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Street Art Can Have a Message with the Medium

The act of making a statement in public space has instant cachet, just because it's being done. With so much street art, is it now more important to have meaning? I am not talking about a forced message of activism as an after-thought to give the art a hefty purpose, or an in-your-face declaration demanding a call to some social action.

Just saying something real is a big step forward for street art.

With artist Morley, the message is inviting, not cryptic, allowing you to consider his wheat-pasted musings. At first, his work looks like anti-street art by taking away urgency; yet it still carries personal tempered angst from the distress of living in Los Angeles. And it's witty.

"I think that any artist, no matter what medium or method of expression, has a responsibility to be true to themselves," Morley says, adding that the anti-street art tag isn't the right term, since it sounds like he had contempt for the way other artists express themselves. "If that truth is has a darker bent, so be it. I place honesty above disposition, so I admire and respect art that comes from frustration."

"As far as the content of my stuff being more positive than other artists, I think I just wanted to offer something that came from my voice and appeal to the things I wanted to hear more in my day to day," he says.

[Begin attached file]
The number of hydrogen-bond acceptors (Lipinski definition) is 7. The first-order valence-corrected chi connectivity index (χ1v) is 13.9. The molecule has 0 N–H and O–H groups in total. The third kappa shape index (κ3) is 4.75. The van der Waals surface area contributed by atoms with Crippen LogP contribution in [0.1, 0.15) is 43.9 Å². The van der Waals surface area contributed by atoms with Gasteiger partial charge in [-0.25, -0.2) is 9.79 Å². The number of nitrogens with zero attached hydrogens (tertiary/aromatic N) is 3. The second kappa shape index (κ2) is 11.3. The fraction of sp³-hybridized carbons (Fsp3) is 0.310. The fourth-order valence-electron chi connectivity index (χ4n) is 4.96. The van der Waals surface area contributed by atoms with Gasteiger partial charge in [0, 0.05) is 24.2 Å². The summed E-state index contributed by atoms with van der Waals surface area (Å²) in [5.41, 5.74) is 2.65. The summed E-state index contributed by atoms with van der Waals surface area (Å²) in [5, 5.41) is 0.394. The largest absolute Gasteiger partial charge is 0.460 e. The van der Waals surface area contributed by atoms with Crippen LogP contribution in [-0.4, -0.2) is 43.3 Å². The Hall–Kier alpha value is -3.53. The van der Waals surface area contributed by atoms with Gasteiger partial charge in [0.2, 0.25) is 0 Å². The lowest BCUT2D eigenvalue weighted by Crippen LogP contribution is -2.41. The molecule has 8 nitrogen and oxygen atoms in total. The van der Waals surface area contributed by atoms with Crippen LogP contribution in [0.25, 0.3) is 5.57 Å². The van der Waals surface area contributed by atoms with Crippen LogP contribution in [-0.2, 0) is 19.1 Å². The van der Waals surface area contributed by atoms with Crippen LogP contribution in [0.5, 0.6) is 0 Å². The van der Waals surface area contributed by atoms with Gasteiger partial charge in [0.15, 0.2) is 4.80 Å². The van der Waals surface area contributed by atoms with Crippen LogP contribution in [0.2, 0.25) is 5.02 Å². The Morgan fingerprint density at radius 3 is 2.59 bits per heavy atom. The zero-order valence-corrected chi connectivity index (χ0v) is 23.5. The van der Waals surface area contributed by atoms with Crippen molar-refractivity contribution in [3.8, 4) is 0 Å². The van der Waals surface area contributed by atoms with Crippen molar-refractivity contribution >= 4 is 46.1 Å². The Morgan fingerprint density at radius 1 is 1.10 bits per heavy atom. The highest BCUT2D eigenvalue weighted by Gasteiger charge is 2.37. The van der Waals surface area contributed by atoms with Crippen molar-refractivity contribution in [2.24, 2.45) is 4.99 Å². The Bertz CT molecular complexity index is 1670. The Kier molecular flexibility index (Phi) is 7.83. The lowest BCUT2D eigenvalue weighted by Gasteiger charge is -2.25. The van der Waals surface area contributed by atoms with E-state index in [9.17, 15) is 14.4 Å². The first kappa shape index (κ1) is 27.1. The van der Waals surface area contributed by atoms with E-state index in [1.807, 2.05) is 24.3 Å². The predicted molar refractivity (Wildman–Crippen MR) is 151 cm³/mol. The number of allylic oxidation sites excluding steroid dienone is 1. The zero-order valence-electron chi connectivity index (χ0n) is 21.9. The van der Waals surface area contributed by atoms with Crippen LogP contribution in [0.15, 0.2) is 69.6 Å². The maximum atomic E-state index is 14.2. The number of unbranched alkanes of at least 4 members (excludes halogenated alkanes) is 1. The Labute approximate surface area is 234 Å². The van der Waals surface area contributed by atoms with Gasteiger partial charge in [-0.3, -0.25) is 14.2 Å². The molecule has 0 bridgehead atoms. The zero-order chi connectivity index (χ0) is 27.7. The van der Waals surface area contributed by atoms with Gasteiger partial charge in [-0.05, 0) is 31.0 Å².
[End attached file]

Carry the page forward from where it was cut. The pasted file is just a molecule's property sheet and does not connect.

To understand it in the context of ongoing street art, you have to break down the mantra adopted by street artists: "Medium is the Message."

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In Woody Allen's 1977 romance of Manhattan neuroses, there is that classic scene where Allen's Alvy Singer is with his date, Diane Keaton's Annie Hall. Singer is suffering while waiting in line for a film because behind him, a Columbia media professor (Russell Horton) is blasting the theories of communication philosopher Marshall McLuhan.

Allen pulls McLuhan out from behind a lobby poster and the media philosopher confronts the professor by saying he knows nothing of his work, and why he is teaching at all is amazing.